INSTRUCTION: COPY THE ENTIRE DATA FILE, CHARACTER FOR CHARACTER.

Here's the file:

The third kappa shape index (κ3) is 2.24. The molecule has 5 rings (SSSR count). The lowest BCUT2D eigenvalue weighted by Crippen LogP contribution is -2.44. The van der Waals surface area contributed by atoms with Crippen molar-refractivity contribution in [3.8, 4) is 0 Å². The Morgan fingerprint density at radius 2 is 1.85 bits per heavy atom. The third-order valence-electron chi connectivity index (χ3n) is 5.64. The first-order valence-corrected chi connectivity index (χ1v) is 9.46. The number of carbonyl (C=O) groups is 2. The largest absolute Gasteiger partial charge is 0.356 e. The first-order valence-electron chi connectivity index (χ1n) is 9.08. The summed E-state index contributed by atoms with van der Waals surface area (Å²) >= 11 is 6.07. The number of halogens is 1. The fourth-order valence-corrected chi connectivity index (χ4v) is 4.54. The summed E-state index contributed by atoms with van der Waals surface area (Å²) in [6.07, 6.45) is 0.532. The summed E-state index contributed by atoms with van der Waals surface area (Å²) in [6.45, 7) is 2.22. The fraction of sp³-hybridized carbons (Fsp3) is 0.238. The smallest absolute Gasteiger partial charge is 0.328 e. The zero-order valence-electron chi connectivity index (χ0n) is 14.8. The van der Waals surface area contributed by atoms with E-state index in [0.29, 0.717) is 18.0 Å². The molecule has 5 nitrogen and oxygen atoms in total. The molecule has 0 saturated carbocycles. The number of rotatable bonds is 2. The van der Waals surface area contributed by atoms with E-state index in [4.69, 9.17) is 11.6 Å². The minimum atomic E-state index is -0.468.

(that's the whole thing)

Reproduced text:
The third kappa shape index (κ3) is 2.24. The molecule has 5 rings (SSSR count). The lowest BCUT2D eigenvalue weighted by Crippen LogP contribution is -2.44. The van der Waals surface area contributed by atoms with Crippen molar-refractivity contribution in [3.8, 4) is 0 Å². The Morgan fingerprint density at radius 2 is 1.85 bits per heavy atom. The third-order valence-electron chi connectivity index (χ3n) is 5.64. The first-order valence-corrected chi connectivity index (χ1v) is 9.46. The number of carbonyl (C=O) groups is 2. The largest absolute Gasteiger partial charge is 0.356 e. The first-order valence-electron chi connectivity index (χ1n) is 9.08. The summed E-state index contributed by atoms with van der Waals surface area (Å²) >= 11 is 6.07. The number of halogens is 1. The fourth-order valence-corrected chi connectivity index (χ4v) is 4.54. The summed E-state index contributed by atoms with van der Waals surface area (Å²) in [6.07, 6.45) is 0.532. The summed E-state index contributed by atoms with van der Waals surface area (Å²) in [6.45, 7) is 2.22. The fraction of sp³-hybridized carbons (Fsp3) is 0.238. The smallest absolute Gasteiger partial charge is 0.328 e. The zero-order valence-electron chi connectivity index (χ0n) is 14.8. The van der Waals surface area contributed by atoms with E-state index in [0.29, 0.717) is 18.0 Å². The molecule has 5 nitrogen and oxygen atoms in total. The molecule has 0 saturated carbocycles. The number of rotatable bonds is 2. The van der Waals surface area contributed by atoms with E-state index in [4.69, 9.17) is 11.6 Å². The minimum atomic E-state index is -0.468.